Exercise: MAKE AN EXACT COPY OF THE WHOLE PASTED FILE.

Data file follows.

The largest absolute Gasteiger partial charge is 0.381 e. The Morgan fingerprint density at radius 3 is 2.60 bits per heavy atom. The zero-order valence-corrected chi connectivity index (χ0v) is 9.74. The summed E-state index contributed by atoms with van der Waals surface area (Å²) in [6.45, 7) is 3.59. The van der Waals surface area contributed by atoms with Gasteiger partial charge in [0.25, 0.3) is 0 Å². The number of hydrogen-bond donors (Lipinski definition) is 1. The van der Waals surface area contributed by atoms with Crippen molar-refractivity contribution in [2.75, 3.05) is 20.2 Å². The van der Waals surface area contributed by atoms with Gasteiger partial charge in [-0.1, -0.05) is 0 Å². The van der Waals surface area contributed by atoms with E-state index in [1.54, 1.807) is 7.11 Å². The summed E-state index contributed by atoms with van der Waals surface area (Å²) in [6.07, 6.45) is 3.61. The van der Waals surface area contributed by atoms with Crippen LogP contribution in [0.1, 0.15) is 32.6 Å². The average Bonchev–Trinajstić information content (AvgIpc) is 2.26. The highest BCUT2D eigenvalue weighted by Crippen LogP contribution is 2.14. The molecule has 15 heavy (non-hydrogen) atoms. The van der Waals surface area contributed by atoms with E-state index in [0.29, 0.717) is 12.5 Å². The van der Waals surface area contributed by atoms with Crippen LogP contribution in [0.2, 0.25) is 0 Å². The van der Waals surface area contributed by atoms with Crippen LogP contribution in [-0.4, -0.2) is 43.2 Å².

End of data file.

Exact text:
The largest absolute Gasteiger partial charge is 0.381 e. The Morgan fingerprint density at radius 3 is 2.60 bits per heavy atom. The zero-order valence-corrected chi connectivity index (χ0v) is 9.74. The summed E-state index contributed by atoms with van der Waals surface area (Å²) in [6.45, 7) is 3.59. The van der Waals surface area contributed by atoms with Gasteiger partial charge in [0.25, 0.3) is 0 Å². The number of hydrogen-bond donors (Lipinski definition) is 1. The van der Waals surface area contributed by atoms with Crippen molar-refractivity contribution in [2.75, 3.05) is 20.2 Å². The van der Waals surface area contributed by atoms with Gasteiger partial charge in [-0.1, -0.05) is 0 Å². The van der Waals surface area contributed by atoms with E-state index in [1.54, 1.807) is 7.11 Å². The summed E-state index contributed by atoms with van der Waals surface area (Å²) in [6.07, 6.45) is 3.61. The van der Waals surface area contributed by atoms with Crippen LogP contribution in [0.1, 0.15) is 32.6 Å². The average Bonchev–Trinajstić information content (AvgIpc) is 2.26. The highest BCUT2D eigenvalue weighted by Crippen LogP contribution is 2.14. The molecule has 15 heavy (non-hydrogen) atoms. The van der Waals surface area contributed by atoms with E-state index in [0.29, 0.717) is 12.5 Å². The van der Waals surface area contributed by atoms with Crippen LogP contribution in [0.2, 0.25) is 0 Å². The van der Waals surface area contributed by atoms with Crippen LogP contribution in [-0.4, -0.2) is 43.2 Å².